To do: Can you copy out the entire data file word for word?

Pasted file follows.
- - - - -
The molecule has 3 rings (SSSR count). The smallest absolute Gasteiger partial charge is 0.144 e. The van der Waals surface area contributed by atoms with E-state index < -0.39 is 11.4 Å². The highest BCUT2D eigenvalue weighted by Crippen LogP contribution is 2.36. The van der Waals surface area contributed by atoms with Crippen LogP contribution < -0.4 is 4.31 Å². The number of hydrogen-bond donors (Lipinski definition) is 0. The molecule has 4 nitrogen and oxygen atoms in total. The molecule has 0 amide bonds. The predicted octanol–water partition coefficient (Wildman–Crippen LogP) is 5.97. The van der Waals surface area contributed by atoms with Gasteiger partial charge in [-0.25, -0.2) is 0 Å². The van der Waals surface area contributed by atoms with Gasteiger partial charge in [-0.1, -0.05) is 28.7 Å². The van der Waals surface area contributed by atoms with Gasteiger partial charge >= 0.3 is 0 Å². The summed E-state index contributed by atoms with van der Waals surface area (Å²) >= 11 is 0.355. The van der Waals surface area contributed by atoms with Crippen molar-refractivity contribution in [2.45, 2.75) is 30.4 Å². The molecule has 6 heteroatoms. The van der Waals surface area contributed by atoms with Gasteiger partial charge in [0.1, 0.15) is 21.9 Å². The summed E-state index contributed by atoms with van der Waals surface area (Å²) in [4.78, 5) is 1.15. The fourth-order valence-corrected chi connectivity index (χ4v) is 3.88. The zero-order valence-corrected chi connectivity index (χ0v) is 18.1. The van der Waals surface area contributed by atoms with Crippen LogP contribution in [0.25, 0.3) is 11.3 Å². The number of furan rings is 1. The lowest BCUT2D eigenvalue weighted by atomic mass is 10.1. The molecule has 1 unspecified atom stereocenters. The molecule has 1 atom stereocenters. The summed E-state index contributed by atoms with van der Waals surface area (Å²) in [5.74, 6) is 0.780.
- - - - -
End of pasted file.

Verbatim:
The molecule has 3 rings (SSSR count). The smallest absolute Gasteiger partial charge is 0.144 e. The van der Waals surface area contributed by atoms with E-state index < -0.39 is 11.4 Å². The highest BCUT2D eigenvalue weighted by Crippen LogP contribution is 2.36. The van der Waals surface area contributed by atoms with Crippen LogP contribution < -0.4 is 4.31 Å². The number of hydrogen-bond donors (Lipinski definition) is 0. The molecule has 4 nitrogen and oxygen atoms in total. The molecule has 0 amide bonds. The predicted octanol–water partition coefficient (Wildman–Crippen LogP) is 5.97. The van der Waals surface area contributed by atoms with Gasteiger partial charge in [-0.25, -0.2) is 0 Å². The van der Waals surface area contributed by atoms with Gasteiger partial charge in [-0.1, -0.05) is 28.7 Å². The van der Waals surface area contributed by atoms with Gasteiger partial charge >= 0.3 is 0 Å². The summed E-state index contributed by atoms with van der Waals surface area (Å²) >= 11 is 0.355. The van der Waals surface area contributed by atoms with Crippen molar-refractivity contribution in [2.45, 2.75) is 30.4 Å². The molecule has 6 heteroatoms. The van der Waals surface area contributed by atoms with Gasteiger partial charge in [0.1, 0.15) is 21.9 Å². The summed E-state index contributed by atoms with van der Waals surface area (Å²) in [4.78, 5) is 1.15. The fourth-order valence-corrected chi connectivity index (χ4v) is 3.88. The zero-order valence-corrected chi connectivity index (χ0v) is 18.1. The van der Waals surface area contributed by atoms with Crippen LogP contribution in [0.25, 0.3) is 11.3 Å². The number of furan rings is 1. The lowest BCUT2D eigenvalue weighted by atomic mass is 10.1. The molecule has 1 unspecified atom stereocenters. The molecule has 1 atom stereocenters. The summed E-state index contributed by atoms with van der Waals surface area (Å²) in [5.74, 6) is 0.780.